Wind, it can blow you off your feet on a hike, or be your best friend while windsurfing – but what makes a place windy? We’ve spoken to some experts and they’ve given us their take on the world’s windiest places.
1. Mount Everest because of the jet streams
Where: Top of the planet
What: Fast-moving jet streams
It seems pretty obvious that the highest mountain in the world is going to attract some strong winds, but why? Red Bull X-Alps athlete Honza Rejmanek, shares his expertise: “Mt Everest lies just under the 9,000m elevation. Thus it protrudes well into the level where the jet stream is found.
“The position of the jet stream is not always over the same location so it is possible to catch a calm day at the summit. There is a known window in May when most summit attempts are made because there is a lowered possibility of having the jet stream overhead.”
2. Mount Washington, a windy place to work
Where: New Hampshire, USA
What: Dangerous, erratic weather
This is where one of the strongest winds in history was recorded. The 372kph wind speed held the record from 1934 until 2010 when a 408kph wind speed was recorded on Barrow Island, Australia.
Media-meteorologist and mountain weather expert at Ubimet, Clemens Teutsh, says the location is a big reason for the strong wind.
He explains: “Mt. Washington is situated in the presidential range of the White Mountains and so located in the convergence of several storm tracks. It's a barrier for westerly winds and also is influenced by Lows that develop along the coastline. Mt. Washington also lies in between colder air in the North and warmer air in the South(west). All combined hurricane force winds can be observed many times of the year.”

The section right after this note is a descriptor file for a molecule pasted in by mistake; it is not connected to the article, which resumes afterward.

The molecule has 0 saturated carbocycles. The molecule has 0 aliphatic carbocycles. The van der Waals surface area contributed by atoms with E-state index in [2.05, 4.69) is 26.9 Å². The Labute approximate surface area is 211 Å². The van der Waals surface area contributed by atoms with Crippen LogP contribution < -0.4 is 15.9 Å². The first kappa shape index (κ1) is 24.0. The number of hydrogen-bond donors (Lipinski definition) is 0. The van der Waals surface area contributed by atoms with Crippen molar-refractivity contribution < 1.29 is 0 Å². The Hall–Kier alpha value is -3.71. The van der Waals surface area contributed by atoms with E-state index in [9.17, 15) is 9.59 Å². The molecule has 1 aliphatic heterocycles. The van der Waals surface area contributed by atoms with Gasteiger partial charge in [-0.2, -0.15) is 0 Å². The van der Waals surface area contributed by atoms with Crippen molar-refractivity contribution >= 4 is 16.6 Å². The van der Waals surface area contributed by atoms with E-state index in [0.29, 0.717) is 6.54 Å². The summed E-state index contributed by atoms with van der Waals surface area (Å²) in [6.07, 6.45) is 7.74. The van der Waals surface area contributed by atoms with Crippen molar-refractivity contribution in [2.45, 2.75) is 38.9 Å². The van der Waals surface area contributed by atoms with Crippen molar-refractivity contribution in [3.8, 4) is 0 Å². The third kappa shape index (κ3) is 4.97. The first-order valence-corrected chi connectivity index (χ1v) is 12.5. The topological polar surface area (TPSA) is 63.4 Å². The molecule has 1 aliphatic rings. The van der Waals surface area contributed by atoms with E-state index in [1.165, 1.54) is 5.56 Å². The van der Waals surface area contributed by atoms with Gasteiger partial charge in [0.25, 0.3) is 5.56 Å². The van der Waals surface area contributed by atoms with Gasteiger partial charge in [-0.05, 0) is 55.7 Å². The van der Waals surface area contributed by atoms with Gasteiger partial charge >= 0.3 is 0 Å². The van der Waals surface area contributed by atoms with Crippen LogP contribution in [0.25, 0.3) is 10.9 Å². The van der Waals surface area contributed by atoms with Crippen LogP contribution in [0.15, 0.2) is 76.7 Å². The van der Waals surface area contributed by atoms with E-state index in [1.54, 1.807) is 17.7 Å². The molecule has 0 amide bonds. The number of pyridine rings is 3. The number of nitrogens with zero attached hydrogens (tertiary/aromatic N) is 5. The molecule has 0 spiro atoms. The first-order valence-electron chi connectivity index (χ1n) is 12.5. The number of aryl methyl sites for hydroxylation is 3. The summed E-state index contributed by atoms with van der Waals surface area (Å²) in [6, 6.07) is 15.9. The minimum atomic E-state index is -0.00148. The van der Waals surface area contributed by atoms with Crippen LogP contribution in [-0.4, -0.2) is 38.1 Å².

3. Gruissan, the windsurf paradise (the video below will show you why)
Where: Aude, Southern France
What: Home of Defi Wind
Sometimes, wind is your friend, and no more so than for windsurfers. Strong winds attract these athletes, and professional windsurfer Jason Polakow reckons Gruissan, France has to be one of the windiest places for the sport.
He says: “I was just at the Defi Wind event in Gruissan France and the wind toped out at 78 Knots. I would say that this location would be one of the most windy spots to windsurf in the world.”
4. Pistol River, the windy spot for big jumps
Where: Oregon, USA
What: Great for windsurfing
Pistol River is in Curry County, Oregon and is a top spot for windsurfers looking for big jumps. It’s so good, the American Windsurfing Tour created the Pistol River Wave Bash which takes place every June.
Red Bull windsurfing athlete Levi Siver talks about his favourite spot: “Pistol River is one of my favourite spots due to how remote and beautiful it is. Few people can handle the rough seas and cold ocean out there but it's worth it just for the panoramic view. In this photo I was shooting for my world record windsurfing jump just me and this huge ocean was an amazing session."
5. Patagonia, the wind at the end of the world
Where: End of South America
What: Roaring forties
The end of South America is infamous for its powerful winds, as Honza Rejmanek explains: “The southern hemisphere, in the 40°S to 70°S latitude range, is covered almost exclusively ocean. The few exceptions are Tasmania, The south island of New Zealand, Patagonia, the Antarctic Peninsula, and a few scattered islands.
“Prevailing westerly winds get stronger as we move southward through these latitudes. These are known "roaring forties", the "furious fifties", and "screaming sixties". Cape Horn lies at 56°S at the north end of the Drakes Passage. Besides being at a latitude where winds tend to be very strong, there is an additional acceleration of the wind as it if funnelled around the southern tip of South America.”
6. Antarctica, icy and windy
Where: Bottom of the planet
What: Freezing katabatic winds
Antarctica attracts some of the strongest winds on Mother Earth as there’s no landmass to slow it down before it hits. While exploring Commonwealth Bay, the Australian explorer Douglas Mawson battled winds higher than 320kph.
“Due to a very thick ice sheet the South Pole sits at an elevation of approximately 2,800m,” says Honza. “This sheet slopes progressively downward towards sea level on the Antarctic shores. Cold sloping surfaces develop Katabatic, or down-slope winds. Over a large distance these can reach speeds of 25mps or more in regions where the topography causes them to converge,” he adds.
7. Tornado Alley, Kansas
Where: Tornado Alley
What: Destructive twisters
Dorothy in the Wizard of Oz got very lucky when a giant twister fell upon her house. The reality in America’s Tornado Alley is of course rather less pleasant. That’s why people living there have underground shelters.